Dynamic stretching is more effective before BJJ practice, but is also more likely to result in injury if done carelessly.

Weight lifting

Muscle mass may not be essential to progress in the martial arts, and is even discouraged by some. But particularly in ground techniques, when two equally skilled opponents compete the stronger generally wins. Weight lifting is a quick and simple way to develop strength. Bear in mind that heavier weights build muscle faster.

Anderson Silva, who started learning jiu jitsu as a boy, still has the record for the longest reign of any UFC champ. Silva uses lighter weights at high reps to condition his upperbody, and heavier lower-body weight training 3 days per week to add power to his legs.

Be sure not to over-train, as torn or even very sore muscles can take time to heal and limit your BJJ practice. Big muscles don’t necessarily mean being “muscle bound”, or restricted in movement. Weight lifting for BJJ along with stretching can both be fundamental parts of your training.

Strength and Conditioning

Power in BJJ or any activity can come from more than weight training. Jiu jitsu strength training should involve different forms of muscle development that work “reflex” and other muscle tissues more completely. Very often in BJJ you’ll use ALL your muscles in the same concentrated effort.

Exercises that affect wider muscle groups include kettlebell training, pull-ups, push-ups, jumping, short sprints, or barbell-weighted torso twists and bends. Consider variations like push-ups with the feet elevated, jumping while holding weights, or practicing movements with ankle/wrist weights.

Former UFC ladies champion Ronda Rousey doesn’t train with weights at all, but concentrates on other strength and endurance exercises, such as swimming and running on sand dunes. Her regular routine also includes one of the best full-body exercises there is grappling. Nothing will develop your strength, endurance, and skills like taking part in some friendly (but serious) grappling whenever the opportunity presents itself.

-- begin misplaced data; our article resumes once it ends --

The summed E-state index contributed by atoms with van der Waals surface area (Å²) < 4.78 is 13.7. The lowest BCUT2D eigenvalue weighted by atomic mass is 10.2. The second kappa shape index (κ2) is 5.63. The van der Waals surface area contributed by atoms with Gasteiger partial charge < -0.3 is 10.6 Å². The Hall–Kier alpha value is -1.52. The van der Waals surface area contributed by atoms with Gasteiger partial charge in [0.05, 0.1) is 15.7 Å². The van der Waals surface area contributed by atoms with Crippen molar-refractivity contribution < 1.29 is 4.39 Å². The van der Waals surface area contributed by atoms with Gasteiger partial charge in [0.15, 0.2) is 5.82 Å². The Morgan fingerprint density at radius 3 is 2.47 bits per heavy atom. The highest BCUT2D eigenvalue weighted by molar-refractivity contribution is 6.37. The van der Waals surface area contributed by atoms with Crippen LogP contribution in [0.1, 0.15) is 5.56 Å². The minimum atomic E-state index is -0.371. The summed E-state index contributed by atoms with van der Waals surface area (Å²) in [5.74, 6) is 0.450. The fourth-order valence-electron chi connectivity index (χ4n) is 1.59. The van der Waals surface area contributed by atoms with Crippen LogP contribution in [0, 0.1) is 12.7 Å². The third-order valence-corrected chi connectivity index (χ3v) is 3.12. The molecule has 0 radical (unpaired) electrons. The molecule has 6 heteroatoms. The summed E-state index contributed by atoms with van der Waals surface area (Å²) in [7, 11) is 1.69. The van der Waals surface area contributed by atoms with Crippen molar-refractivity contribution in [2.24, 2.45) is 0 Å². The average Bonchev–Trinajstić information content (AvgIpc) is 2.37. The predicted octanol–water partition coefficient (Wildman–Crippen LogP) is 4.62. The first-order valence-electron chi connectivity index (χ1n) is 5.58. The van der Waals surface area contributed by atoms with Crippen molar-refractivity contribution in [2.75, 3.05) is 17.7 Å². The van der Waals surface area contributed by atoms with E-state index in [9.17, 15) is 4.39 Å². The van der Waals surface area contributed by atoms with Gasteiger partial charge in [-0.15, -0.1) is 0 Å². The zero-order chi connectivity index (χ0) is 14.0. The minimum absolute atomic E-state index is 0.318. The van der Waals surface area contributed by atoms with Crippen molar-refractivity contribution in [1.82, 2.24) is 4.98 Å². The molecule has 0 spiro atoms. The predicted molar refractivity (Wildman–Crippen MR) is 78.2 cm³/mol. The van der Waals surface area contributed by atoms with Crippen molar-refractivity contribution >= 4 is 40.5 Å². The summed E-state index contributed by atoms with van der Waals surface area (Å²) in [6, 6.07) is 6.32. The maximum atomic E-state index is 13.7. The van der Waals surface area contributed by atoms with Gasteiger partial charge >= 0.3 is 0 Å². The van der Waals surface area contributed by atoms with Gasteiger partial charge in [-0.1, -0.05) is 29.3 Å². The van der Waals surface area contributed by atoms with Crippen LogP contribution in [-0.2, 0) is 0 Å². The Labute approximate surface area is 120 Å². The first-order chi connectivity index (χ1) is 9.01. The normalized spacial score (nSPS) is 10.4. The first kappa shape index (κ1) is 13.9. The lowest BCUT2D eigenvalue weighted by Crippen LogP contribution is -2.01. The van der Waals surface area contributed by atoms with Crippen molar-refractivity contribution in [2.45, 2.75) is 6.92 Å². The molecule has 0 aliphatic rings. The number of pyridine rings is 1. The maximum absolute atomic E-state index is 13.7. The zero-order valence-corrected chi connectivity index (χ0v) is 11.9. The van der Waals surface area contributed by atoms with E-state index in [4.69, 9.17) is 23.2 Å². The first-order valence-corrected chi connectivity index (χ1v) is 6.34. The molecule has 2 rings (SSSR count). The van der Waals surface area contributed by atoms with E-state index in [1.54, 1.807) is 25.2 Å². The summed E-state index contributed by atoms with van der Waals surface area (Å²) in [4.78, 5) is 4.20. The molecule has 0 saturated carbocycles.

BJJ brings rewards beyond learning self-defense and getting exercise. Like most martial arts, it can be a life-changing discipline that provides a number of mental and physical advantages.

Benefits of BJJ Include:

  • Confidence
  • Humility
  • Patience
  • Strong Work Ethic
  • Better Fitness
  • Better Coordination and Balance
  • Better Overall Health
  • Optimistic Outlook

It could be the feeling of self-improvement, heightened skills, or some magic chemistry involved with disciplined training, but serious BJJ practitioners tend to develop a more mature, balanced mind-body connection that serves them in all walks of life. Trained martial artists become more peaceful, not more violent.

Even fitness buffs who spend hours at the gym are back to their old selves, with all the anxieties and quirks, the minute they leave. But accomplished martial artists carry with them a sense of self-worth, awareness, and calm that sets them apart.